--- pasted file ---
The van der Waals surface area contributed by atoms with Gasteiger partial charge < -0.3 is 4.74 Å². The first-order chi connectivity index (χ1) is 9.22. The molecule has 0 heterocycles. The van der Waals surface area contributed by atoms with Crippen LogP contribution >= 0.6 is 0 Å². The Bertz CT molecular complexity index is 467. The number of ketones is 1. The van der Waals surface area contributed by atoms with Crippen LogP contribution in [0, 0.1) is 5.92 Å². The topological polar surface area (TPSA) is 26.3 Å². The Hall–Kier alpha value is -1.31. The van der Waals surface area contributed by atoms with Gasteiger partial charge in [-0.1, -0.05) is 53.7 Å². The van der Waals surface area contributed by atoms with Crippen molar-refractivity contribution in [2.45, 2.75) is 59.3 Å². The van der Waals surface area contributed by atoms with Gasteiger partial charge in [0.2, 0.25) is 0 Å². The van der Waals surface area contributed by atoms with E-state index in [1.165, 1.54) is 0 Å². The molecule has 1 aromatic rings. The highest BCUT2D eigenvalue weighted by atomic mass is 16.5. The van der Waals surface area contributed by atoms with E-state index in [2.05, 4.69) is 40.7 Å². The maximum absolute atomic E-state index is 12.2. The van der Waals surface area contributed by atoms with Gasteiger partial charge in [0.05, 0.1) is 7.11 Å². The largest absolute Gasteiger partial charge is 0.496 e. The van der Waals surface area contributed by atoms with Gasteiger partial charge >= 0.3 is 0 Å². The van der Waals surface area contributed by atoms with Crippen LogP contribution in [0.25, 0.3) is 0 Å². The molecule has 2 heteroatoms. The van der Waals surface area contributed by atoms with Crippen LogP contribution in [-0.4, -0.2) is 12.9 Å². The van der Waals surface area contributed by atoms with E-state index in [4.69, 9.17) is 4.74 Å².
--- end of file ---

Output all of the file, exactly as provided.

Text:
The van der Waals surface area contributed by atoms with Gasteiger partial charge < -0.3 is 4.74 Å². The first-order chi connectivity index (χ1) is 9.22. The molecule has 0 heterocycles. The van der Waals surface area contributed by atoms with Crippen LogP contribution >= 0.6 is 0 Å². The Bertz CT molecular complexity index is 467. The number of ketones is 1. The van der Waals surface area contributed by atoms with Crippen LogP contribution in [0, 0.1) is 5.92 Å². The topological polar surface area (TPSA) is 26.3 Å². The Hall–Kier alpha value is -1.31. The van der Waals surface area contributed by atoms with Gasteiger partial charge in [-0.1, -0.05) is 53.7 Å². The van der Waals surface area contributed by atoms with Crippen molar-refractivity contribution in [2.45, 2.75) is 59.3 Å². The van der Waals surface area contributed by atoms with Gasteiger partial charge in [0.2, 0.25) is 0 Å². The van der Waals surface area contributed by atoms with E-state index in [1.165, 1.54) is 0 Å². The molecule has 1 aromatic rings. The highest BCUT2D eigenvalue weighted by atomic mass is 16.5. The van der Waals surface area contributed by atoms with E-state index in [2.05, 4.69) is 40.7 Å². The maximum absolute atomic E-state index is 12.2. The van der Waals surface area contributed by atoms with Gasteiger partial charge in [0.05, 0.1) is 7.11 Å². The largest absolute Gasteiger partial charge is 0.496 e. The van der Waals surface area contributed by atoms with Gasteiger partial charge >= 0.3 is 0 Å². The van der Waals surface area contributed by atoms with Crippen LogP contribution in [0.25, 0.3) is 0 Å². The molecule has 2 heteroatoms. The van der Waals surface area contributed by atoms with Crippen LogP contribution in [-0.4, -0.2) is 12.9 Å². The van der Waals surface area contributed by atoms with E-state index in [4.69, 9.17) is 4.74 Å².